A very common term that people see in a broad spectrum of product marketing is the term “hypoallergenic.” While the term notably came into existence in the 1950s, and has grown in popularity ever since, very few of us stop to learn the exact meaning of the word until we are diagnosed with allergies. So, what does hypoallergenic mean?
Hypoallergenic: What It Means -
A Working Definition
While the term hypoallergenic has no official medical definition, it’s widely accepted to mean causing fewer or a below-normal number of allergies. So, if you’re talking about a type of pet, fabric, cosmetics, or a different kind of product marketed as hypoallergenic, that doesn’t necessarily mean that it never provokes allergies. It does mean that the object in question can be described as having little likelihood of causing an allergic response (Miriam-Webster Dictionary).
Let’s step back and understand allergies. According to the American College of Allergy, Asthma, and Immunology, allergies are the sixth leading cause of chronic illness in the United States, with more than 50 million Americans suffering from allergies each year. Asthma sufferers alone number more than 24 million. Common allergies include allergic rhinitis, also known as hay fever, as well as atopic dermatitis (eczema), and food allergy (eggs, nuts, and many more).
Allergies don’t just plague the adult population. According to the CDC, allergic conditions are among the most common medical conditions affecting children in the United States. Respiratory allergies (such as hay fever) are among the most common allergies among children and they can affect a child’s physical and emotional health, interfere with daily activities, such as sleep, play, and attending school, and once they exist, studies show the prevalence of respiratory allergies increased with age.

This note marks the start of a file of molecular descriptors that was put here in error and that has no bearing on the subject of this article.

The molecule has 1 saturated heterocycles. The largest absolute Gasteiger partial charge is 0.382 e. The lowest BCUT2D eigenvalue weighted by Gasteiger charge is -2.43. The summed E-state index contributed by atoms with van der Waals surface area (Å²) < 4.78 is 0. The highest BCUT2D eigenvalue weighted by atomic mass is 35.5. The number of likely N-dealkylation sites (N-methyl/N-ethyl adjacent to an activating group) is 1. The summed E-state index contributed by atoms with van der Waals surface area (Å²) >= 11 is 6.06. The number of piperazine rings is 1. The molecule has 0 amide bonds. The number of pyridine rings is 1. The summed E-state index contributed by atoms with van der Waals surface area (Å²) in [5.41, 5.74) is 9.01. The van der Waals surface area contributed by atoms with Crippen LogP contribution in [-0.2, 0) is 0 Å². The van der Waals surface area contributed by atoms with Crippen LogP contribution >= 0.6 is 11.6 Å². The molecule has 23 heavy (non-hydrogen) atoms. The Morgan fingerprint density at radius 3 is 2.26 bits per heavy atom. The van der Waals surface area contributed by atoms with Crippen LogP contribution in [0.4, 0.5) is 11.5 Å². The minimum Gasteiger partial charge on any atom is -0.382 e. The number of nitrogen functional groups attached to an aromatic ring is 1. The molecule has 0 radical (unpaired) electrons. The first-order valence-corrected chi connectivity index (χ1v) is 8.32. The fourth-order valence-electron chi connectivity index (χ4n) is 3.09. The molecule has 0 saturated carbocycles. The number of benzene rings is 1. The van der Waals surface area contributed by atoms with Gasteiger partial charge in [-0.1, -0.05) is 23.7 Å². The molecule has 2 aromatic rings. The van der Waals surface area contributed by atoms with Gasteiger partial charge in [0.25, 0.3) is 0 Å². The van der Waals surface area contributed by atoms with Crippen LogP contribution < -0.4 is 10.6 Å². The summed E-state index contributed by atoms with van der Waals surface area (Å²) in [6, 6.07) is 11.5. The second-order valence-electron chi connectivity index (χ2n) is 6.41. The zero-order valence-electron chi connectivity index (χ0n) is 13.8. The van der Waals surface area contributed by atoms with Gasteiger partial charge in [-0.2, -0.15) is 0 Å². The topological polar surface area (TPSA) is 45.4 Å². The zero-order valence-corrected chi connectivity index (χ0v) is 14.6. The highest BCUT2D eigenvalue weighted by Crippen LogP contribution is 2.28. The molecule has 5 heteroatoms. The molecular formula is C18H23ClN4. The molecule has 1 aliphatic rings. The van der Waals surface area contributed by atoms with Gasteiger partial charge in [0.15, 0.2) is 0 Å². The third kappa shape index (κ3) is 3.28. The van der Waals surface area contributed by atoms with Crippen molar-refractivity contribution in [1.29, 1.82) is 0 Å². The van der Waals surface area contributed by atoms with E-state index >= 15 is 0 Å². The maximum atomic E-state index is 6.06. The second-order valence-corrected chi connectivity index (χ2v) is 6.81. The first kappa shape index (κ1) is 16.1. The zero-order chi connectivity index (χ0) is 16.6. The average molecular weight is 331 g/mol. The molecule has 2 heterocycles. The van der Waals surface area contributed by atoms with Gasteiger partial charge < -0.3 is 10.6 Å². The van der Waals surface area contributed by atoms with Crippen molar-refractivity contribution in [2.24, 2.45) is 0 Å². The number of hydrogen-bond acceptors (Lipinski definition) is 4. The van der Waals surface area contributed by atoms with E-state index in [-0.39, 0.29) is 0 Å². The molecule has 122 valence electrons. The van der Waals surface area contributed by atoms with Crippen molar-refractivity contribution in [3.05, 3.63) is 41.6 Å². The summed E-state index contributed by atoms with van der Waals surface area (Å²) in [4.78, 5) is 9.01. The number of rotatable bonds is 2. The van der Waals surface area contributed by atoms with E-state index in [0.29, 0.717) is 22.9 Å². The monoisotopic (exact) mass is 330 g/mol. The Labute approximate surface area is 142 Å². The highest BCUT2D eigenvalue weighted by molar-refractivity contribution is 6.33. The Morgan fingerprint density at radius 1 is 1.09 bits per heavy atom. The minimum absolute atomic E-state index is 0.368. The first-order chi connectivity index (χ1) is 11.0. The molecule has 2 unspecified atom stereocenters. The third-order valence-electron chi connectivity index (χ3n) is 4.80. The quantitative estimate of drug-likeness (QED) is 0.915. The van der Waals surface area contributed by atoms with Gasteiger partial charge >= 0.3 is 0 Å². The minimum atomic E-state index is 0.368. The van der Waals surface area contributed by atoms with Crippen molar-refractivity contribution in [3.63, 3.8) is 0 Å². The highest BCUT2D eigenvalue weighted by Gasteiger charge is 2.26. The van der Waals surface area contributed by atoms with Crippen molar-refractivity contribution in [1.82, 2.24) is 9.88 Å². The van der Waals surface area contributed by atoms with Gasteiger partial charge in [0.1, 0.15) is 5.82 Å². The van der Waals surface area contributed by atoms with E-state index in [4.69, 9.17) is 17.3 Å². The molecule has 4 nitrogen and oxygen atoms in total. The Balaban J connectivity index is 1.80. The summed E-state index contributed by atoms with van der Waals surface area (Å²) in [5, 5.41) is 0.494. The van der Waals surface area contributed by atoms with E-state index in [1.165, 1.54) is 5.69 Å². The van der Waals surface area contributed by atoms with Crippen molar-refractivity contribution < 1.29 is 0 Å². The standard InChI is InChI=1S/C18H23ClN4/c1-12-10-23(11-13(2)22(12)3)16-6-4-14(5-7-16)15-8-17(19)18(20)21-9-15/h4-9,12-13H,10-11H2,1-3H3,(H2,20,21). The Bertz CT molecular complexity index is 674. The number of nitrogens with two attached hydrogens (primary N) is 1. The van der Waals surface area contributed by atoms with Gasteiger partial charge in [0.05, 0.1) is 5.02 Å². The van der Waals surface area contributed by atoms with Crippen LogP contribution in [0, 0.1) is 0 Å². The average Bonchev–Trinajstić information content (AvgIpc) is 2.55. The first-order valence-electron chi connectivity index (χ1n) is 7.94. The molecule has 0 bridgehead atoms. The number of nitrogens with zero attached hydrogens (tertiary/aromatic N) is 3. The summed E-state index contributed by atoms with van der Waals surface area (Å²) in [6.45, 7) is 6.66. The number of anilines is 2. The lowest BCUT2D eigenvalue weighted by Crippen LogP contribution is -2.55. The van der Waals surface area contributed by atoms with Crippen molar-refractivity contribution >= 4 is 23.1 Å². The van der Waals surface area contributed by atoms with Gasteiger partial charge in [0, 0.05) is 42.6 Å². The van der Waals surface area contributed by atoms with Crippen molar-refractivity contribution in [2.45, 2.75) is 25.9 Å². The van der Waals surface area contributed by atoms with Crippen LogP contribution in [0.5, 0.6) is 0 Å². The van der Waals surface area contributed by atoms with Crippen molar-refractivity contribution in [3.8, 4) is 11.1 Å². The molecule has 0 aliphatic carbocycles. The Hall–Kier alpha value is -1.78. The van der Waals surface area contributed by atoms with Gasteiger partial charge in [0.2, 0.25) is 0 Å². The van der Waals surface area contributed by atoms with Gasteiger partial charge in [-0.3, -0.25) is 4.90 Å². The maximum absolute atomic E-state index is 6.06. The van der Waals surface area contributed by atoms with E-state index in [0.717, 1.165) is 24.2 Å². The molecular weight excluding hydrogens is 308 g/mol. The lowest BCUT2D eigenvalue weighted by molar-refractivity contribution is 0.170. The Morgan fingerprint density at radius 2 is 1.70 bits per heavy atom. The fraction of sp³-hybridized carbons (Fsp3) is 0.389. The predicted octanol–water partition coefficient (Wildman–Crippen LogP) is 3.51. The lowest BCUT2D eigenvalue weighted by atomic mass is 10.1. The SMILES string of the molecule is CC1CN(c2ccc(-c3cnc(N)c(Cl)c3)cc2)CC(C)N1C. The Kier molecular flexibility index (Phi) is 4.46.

Patients show symptoms of allergic reactions in a variety of places, such as the nose, eyes, and skin. Some allergic reactions may come in the form of milder skin rashes. Most respiratory allergies show chronic symptoms in the form of runny or stuffy nose, sneezing, cough due to post nasal drip, itchy eyes and nose, sore throat, watery eyes, and dry, scaly skin. When diagnosed with respiratory allergies, we begin searching for causes and preventative measures.
Allergens: The Culprits
Allergens, best understood as triggering agents of allergic reactions, can come from a wide variety of sources like pollen, mold spores, pet dander, dust mites, clothing, and chemicals used in a wide array of products to increase certain performance characteristics of the fabric (colorfastness, stain resistance, etc.).
In every category, there are alternatives to help reduce the symptoms of respiratory allergies. Certain pet breeds can be hypoallergenic, enabling those with severe allergic reactions to dogs and cats to enjoy animals in the home again. Several makeup brands offer hypoallergenic applications that won’t cause inflammatory skin response in most of those who suffer from makeup-triggered eczema.